Jonathan Galassi, a lifelong veteran of the publishing industry, is author of the novel Muse and three collections of poetry, as well as acclaimed translations of the Italian poets Eugenio Montale and Giacomo Leopardi. His latest book of poetry is Left-handed. A former Guggenheim Fellow and poetry editor of The Paris Review, he also writes for The New York Review of Books and other publications. He lives in New York City.
Cagibi: Hilaire Belloc, the early twentieth century Anglo-French writer and historian, wrote, “We wander for distraction, but we travel for fulfillment.” Do you agree? Why or why not?
Jonathan Galassi: I would like to do more wandering. My days feel so organized, so planned, that I sometimes wonder what I’d learn, and see, and feel if I were more distracted. But I’m too puritanical about my use of time to allow that as a rule. Traveling puts me in places I can’t have realistic expectations of and that disruption creates all sorts of possibilities. That distraction is a kind of fulfillment.
Cagibi: Name some of your favorite distractions when you travel somewhere.
Galassi: Language, landscape, food, dailiness.
Cagibi: A cagibi, loosely interpreted, is a space such as a cubbyhole, or a space where you store things. Or the workspace in which authors write. For ourselves we’ve translated it as “any shelter, no matter how tiny, that allows for big imaginings to take shape.” Pick what kind of cagibi would be best suited for your creative process: a) a super organized cubbyhole b) a super messy tool shed c) any restricted space d) a space as vast as the universe.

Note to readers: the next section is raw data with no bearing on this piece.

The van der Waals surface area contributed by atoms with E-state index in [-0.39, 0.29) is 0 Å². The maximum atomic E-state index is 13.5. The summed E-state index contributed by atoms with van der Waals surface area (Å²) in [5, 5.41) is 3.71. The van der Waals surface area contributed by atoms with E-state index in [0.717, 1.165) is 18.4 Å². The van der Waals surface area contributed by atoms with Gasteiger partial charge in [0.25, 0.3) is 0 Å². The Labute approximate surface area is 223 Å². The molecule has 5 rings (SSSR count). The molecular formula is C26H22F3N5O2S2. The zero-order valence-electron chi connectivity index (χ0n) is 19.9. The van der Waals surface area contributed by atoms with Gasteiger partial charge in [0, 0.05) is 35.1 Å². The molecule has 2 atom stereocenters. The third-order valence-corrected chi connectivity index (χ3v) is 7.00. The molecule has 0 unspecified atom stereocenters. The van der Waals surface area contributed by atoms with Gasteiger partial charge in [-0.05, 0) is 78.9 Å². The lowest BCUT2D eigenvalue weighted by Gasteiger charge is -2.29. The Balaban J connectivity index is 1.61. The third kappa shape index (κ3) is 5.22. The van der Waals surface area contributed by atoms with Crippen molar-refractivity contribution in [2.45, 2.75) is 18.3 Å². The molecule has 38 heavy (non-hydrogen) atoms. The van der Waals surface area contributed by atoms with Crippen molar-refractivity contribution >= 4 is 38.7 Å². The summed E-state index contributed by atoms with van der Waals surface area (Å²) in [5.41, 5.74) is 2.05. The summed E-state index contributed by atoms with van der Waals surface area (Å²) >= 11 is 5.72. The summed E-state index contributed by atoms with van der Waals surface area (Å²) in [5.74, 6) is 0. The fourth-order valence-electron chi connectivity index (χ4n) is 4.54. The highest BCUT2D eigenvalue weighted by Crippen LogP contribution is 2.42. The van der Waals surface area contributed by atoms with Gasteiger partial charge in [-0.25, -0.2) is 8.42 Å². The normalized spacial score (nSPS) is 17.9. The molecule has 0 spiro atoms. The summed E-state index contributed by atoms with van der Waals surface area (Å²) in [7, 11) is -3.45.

Galassi: A small space, with only the things in it that I need. But most of my writing is done at my desk or on the kitchen counter. I don’t need a change of venue to write. I need other kinds of apartness—time and silence.
Cagibi: Please explain your choice in previous question—we are dying to understand your creative process.
Galassi: I suppose the ideal writing situation would be one of enforced sensory deprivation—no possible alternative distractions. But our tendency I think is to look for as many of them as possible. When they’re exhausted the only thing left to do is write.
Cagibi: How does traveling to a new place influence your writing? In what ways do you incorporate travel experiences into your writing?
Galassi: Travelling is about new sensations. I don’t want to interrupt them while they’re happening. The effects get felt later. I’ve never had the desire to go to a writer’s colony, for instance; the few times I’ve tried to work abroad I’ve always been drawn outward—to what’s going on in the exterior world, not inward.
Cagibi: Do you use your work as an excuse to travel?
Galassi: I can easily find reasons to convince myself that traveling will enhance my work, when in fact staying put is what I really need to do.
Cagibi: Do you use travel as an excuse to not work?
Galassi: Absolutely! It’s a form of procrastination. As Elizabeth Bishop wrote in “Questions of Travel” which may be the ultimate statement on these issues: “Should we have stayed at home,/ wherever that may be?”
Cagibi: Did you ever have to hide in order to write? Where, and how long did you stay in there?
Galassi: Hiding in plain sight is the ideal writing situation, as I understand it.
About Jonathan Galassi’s Muse
Jonathan Galassi’s latest book, a novel, Muse, was published in 2015. From the publisher:
In these pages, Jonathan Galassi—the longtime publisher of Farrar, Straus and Giroux—gives us an extraordinarily sensitive, satirically sharp novel set in the world of books that he knows so well. At the center is Paul Dukach, editor-in-chief and heir apparent at Purcell & Stern, one of New York’s last great independent publishing houses. But despite all his success, Paul remains obsessed with the writer who got away: the poet Ida Perkins, whose outsize life and work have made her a celebrity—and who is published by Stern’s biggest rival.
When Paul at last meets Ida at her Venetian palazzo, she entrusts him with her greatest secret—one that will change all their lives. Filled with juicy details only a quintessential insider could know, Muse is a salty valentine to the people who write, sell, and, above all, read the books that shape our lives.